Talk Ain't Cheap
The Justice Department on Tuesday filed a court document detailing its evidence that former President Donald Trump and his lawyers mishandled classified government documents, then criminally obstructed the government's investigation by concealing the documents from the FBI and signing a sworn statement in June falsely claiming all classified documents had been returned. In the Aug. 8 search of Trump's Mar-a-Lago club, the DOJ said, FBI agents found more than 100 documents with classified markings in a club storage room and Trump's office.
Three of Trump's lawyers responded Wednesday by arguing that the Justice Department overreacted by searching Mar-a-Lago, and they seemed especially irritated by the photo the DOJ included in its filing of top secret documents arranged on the floor of Trump's office. "The government's response gratuitously included a photograph of allegedly classified materials, pulled from a container and spread across the floor for dramatic effect," Trump's lawyers complained.
A fourth Trump lawyer, Alina Habba, suggested on Fox News Wednesday night that the FBI staged the photo to "give you this appearance that you walk in and there's these top secret documents just strewn about," when that's "not the way his office looks." Trump "has guests frequently there," she added — which, observers noted, may not be the best defense for Trump.
Trump himself hit the same note in a Truth Social post Wednesday, seemingly conceding he knew he had "secret" documents in his office but insisting he didn't keep them "haphazardly all over the floor."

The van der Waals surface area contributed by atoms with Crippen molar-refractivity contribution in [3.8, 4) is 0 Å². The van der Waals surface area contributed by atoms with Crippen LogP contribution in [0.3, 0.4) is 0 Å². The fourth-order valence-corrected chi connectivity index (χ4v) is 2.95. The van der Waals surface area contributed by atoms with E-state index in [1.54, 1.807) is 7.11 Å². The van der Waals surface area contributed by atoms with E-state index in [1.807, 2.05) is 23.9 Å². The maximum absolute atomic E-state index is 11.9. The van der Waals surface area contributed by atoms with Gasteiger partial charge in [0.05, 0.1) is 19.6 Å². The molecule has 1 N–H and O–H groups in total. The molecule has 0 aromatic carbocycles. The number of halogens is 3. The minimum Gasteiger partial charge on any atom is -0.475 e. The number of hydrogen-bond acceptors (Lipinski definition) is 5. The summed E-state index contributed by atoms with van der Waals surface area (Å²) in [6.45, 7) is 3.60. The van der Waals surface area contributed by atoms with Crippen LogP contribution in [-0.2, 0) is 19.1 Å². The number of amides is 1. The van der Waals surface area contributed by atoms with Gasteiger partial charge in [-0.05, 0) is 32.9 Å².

The Justice Department said the top secret files in the photo were "recovered from a container" and "desks" in Trump's office. "It is standard practice for the FBI to take evidentiary pictures of materials recovered in a search to ensure that items are properly cataloged and accounted for," The New York Times explains, and these documents are clearly "splayed out so they can be separately identified by their markings." None of the files has the "explicit markings" that typically show a file has been declassified, the Times adds.
The government's case doesn't rest on the classification level of the documents, and in Wednesday's filing, "Trump's legal team notably avoided echoing" Trump's assertion he had declassified them, Politico reports. In fact, in making their case for a federal judge to appoint a "special master" to filter out privileged files, CNN notes, Trump's lawyers write "it would be appropriate for the special master to possess a Top Secret/SCI security clearance."